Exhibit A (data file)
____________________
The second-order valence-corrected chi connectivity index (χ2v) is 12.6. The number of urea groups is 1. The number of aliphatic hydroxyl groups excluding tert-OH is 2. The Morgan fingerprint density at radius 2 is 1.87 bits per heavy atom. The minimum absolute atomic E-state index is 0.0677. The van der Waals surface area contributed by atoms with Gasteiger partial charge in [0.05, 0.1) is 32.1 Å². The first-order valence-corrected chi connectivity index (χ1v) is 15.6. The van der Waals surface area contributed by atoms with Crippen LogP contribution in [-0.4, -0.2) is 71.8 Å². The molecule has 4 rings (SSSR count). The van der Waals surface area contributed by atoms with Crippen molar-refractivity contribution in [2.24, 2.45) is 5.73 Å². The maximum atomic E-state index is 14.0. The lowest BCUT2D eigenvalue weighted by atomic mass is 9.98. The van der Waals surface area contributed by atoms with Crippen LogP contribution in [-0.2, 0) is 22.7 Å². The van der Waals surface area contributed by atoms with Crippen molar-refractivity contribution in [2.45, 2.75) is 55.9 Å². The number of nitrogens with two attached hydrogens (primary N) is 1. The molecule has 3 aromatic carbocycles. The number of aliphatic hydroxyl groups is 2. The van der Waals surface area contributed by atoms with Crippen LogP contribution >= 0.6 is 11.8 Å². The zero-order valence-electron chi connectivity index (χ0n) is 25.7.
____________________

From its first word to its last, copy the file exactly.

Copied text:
The second-order valence-corrected chi connectivity index (χ2v) is 12.6. The number of urea groups is 1. The number of aliphatic hydroxyl groups excluding tert-OH is 2. The Morgan fingerprint density at radius 2 is 1.87 bits per heavy atom. The minimum absolute atomic E-state index is 0.0677. The van der Waals surface area contributed by atoms with Gasteiger partial charge in [0.05, 0.1) is 32.1 Å². The first-order valence-corrected chi connectivity index (χ1v) is 15.6. The van der Waals surface area contributed by atoms with Crippen LogP contribution in [-0.4, -0.2) is 71.8 Å². The molecule has 4 rings (SSSR count). The van der Waals surface area contributed by atoms with Crippen molar-refractivity contribution in [2.24, 2.45) is 5.73 Å². The maximum atomic E-state index is 14.0. The lowest BCUT2D eigenvalue weighted by atomic mass is 9.98. The van der Waals surface area contributed by atoms with Crippen LogP contribution in [-0.2, 0) is 22.7 Å². The van der Waals surface area contributed by atoms with Crippen molar-refractivity contribution in [2.45, 2.75) is 55.9 Å². The number of nitrogens with two attached hydrogens (primary N) is 1. The molecule has 3 aromatic carbocycles. The number of aliphatic hydroxyl groups is 2. The van der Waals surface area contributed by atoms with Crippen LogP contribution >= 0.6 is 11.8 Å². The zero-order valence-electron chi connectivity index (χ0n) is 25.7.